Aviation Weekly

The B-17 Flying Fortress

There is one aircraft whose silhouette when seen flying is so easily recognizable that it brings out a feeling of freedom to anyone that witnesses it. It is one of the most iconic aircraft of WWII in part because hundreds of them took to the skies during the bombing campaign in Europe and the Mediterranean. Needless to say I will not be able to write everything there is to write in a single blog post about this plane. For those that haven’t guessed yet or for those who haven’t looked ahead at the photograph, then the plane I am talking about is the B-17 Flying Fortress. Today only a handful of flying examples exist of the once 12,000 bombers built. They can be seen around the country at various museums and airshows as one of the highlights of the event. With an impressive wingspan of 103ft 9in and a length of 74ft 4in the B-17 stands alone as one of the largest bombers built during WWII.

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The B-17 was a bomber built on the call of the United States Army Air Force for a new high altitude precision bomber. Boeing initially lost the contract in the 1930’s due to the prototype crashing but because the B-17 outperformed it’s competitors and order was placed for thirteen more planes. On July 28th 1935 the first model 299, preclude to the B-17, flew and Richard Williams a reporter for the Seattle Times coined the phrase flying fortress which Boeing instinctively trademarked. The model 299 was the first aircraft in the long line of changes to be made in creating the B-17. While originally built with five 0.30 caliber machine guns, a 4,800lb bomb load, and powered by four Pratt & Whitney R-1690 “Hornet” radial engines, the model was a leap forward in heavy bomber engineering. In August 1935 it flew from Seattle to Wright Field in nine hours and 3 minutes at a cruising speed of 252mph, way ahead of the competition. While the model 299 crashed due to pilot error, the USAAC was impressed and purchased more of the then known YB-17.

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The thirteen YB-17’s were upgraded with four Wright R-1820-39 Cyclone engines instead of the Pratt and Whitneys. Many other upgrades were also made including a checklist to before takeoff in order to prevent any further accidents like the ones involving model 299. The thirteen YB-17’s were delivered to various branches throughout the east coast for testing as well as several places on the west coast. One mission of three B-17’s were lead by lead navigator Lieutenant Curtis LeMay to photograph the ocean liner Rex, 610 miles off the shore in the Atlantic. It was huge success and made many papers. Opposition of the B-17B faded and it slowly was being purchased from 1937 onward. 155 were in Army service between January 1937 and November 1941. After the attack on Pearl Harbor everything changed and orders were being placed with rapid succession. By the end of WWII the B-17 was the most produced heavy aircraft under allied control.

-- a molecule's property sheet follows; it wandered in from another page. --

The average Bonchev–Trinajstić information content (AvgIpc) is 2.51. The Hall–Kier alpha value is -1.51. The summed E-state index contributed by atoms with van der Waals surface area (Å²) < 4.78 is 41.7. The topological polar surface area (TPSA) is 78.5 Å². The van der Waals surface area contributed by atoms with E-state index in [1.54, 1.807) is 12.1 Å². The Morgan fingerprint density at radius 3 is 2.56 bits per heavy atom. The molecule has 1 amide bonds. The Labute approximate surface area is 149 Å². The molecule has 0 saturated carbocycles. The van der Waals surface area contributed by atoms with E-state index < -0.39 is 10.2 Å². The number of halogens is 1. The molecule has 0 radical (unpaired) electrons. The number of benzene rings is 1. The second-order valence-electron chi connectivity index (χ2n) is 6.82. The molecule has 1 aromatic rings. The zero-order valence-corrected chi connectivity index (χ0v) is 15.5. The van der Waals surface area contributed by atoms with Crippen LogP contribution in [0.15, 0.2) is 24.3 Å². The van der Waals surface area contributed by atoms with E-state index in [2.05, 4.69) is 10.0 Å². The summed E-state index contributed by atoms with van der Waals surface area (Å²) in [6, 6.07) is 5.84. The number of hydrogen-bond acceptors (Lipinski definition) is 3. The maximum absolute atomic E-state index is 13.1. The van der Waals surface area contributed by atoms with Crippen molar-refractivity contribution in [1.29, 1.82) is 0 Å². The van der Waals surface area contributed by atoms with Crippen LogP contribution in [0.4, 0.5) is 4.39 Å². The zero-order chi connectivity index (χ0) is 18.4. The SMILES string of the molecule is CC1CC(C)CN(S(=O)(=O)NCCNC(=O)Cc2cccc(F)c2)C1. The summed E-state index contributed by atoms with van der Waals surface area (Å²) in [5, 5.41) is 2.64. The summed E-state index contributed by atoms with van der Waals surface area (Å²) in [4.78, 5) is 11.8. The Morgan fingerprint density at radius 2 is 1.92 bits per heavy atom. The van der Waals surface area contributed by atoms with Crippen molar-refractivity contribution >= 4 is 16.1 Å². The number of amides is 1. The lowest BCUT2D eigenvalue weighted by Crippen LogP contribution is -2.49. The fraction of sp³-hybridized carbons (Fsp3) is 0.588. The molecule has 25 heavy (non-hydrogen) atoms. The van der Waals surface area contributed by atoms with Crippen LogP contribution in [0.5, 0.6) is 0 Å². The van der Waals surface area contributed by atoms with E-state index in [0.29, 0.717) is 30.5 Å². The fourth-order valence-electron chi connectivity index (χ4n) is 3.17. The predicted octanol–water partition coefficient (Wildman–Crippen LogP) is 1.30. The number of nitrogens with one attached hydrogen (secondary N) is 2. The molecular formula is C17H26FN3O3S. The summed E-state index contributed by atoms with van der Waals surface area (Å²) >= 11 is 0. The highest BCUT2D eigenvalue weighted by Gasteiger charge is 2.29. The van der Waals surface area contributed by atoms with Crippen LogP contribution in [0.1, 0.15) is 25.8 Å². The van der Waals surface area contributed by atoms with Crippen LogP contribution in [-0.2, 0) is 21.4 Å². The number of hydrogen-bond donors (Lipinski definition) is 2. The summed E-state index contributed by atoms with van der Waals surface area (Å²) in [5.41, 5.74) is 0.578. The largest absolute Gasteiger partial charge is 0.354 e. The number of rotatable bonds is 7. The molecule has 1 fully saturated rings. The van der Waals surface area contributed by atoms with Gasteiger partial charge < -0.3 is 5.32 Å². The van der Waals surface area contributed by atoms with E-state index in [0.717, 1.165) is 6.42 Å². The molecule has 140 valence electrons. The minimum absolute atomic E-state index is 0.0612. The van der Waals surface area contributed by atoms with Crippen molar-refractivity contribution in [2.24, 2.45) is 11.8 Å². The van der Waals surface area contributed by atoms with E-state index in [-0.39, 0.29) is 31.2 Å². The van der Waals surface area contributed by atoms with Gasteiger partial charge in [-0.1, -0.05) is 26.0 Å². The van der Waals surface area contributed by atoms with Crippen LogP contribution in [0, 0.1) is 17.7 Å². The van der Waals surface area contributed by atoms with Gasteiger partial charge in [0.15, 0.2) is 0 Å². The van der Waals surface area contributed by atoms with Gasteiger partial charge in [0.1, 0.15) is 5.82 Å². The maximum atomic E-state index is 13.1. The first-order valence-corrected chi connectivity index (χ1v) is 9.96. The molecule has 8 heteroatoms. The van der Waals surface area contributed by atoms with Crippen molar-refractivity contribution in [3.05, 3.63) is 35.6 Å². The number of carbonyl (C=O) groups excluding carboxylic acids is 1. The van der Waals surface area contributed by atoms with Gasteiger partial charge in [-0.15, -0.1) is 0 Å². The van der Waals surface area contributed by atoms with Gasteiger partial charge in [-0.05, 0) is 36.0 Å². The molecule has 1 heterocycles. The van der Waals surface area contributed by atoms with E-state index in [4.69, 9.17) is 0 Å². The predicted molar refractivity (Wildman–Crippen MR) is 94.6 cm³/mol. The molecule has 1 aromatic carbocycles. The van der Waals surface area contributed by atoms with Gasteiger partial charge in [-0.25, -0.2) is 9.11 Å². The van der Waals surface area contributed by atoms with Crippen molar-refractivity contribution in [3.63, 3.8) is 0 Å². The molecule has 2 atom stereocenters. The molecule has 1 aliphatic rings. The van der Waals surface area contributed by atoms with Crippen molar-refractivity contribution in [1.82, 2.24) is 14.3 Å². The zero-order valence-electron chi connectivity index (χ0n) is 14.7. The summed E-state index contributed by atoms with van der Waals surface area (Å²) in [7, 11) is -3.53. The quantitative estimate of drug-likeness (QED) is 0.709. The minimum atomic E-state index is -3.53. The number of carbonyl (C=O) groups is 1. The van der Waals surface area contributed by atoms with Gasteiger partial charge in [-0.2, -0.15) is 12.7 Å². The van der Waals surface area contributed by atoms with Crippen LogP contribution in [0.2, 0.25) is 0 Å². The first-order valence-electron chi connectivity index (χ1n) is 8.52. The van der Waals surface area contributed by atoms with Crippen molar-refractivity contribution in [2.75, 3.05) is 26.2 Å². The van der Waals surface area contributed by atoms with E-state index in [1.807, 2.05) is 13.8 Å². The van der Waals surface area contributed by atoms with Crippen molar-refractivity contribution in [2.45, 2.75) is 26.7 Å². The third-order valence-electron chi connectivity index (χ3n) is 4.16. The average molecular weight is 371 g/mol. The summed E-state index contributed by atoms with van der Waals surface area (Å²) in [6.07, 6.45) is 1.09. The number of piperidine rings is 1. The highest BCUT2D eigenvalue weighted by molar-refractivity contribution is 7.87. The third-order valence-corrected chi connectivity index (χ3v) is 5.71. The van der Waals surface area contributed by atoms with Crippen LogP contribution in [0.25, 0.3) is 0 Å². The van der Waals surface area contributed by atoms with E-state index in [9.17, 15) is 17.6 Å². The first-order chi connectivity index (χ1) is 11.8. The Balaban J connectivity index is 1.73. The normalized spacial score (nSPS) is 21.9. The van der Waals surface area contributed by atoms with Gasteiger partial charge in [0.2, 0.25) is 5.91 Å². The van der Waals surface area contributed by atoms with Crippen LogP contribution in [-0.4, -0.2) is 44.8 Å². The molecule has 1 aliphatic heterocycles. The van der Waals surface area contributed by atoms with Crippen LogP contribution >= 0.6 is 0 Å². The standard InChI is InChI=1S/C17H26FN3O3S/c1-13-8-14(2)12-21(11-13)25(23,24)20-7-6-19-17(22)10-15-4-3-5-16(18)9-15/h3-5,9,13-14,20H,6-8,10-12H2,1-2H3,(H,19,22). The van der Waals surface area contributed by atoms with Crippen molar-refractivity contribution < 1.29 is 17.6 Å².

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The Flying Fortress was known for many things, it’s ruggedness, it’s firepower and it’s reliability. The plane slowly evolved throughout the war in Europe but the mission never did. Everyone that went up in a crew on a B-17 knew that there mission was to bomb the enemies supplies shortening the war effort. Many howling missions were had over France, Belgium, Austria, Romania, Italy, Japan and of course Germany. Everything from ball bearing factories, to tank factories, aircraft assembly lines, railway yards, marshaling yards, oil refineries and more were bombed in an effort to shorten the length of the war. Seen here is a mustang flying cover for his big buddy while the Fortress is on route to his mission with his Little Friend cover. Over the course of the evolution of the bombing campaign, came the evolution of tactics. At first flights were held close enough to Britain that Spitfires, P-47’s and P-38 Lightnings could provide cover for the B-17’s. However, as the bombers moved inward towards Germany and the range got further and further away from home bases a new type of aircraft had to be developed to provide top cover. The Mustang was the answer. I mention this because of the significance these two planes played together. A post on the mustang will have to wait till later however.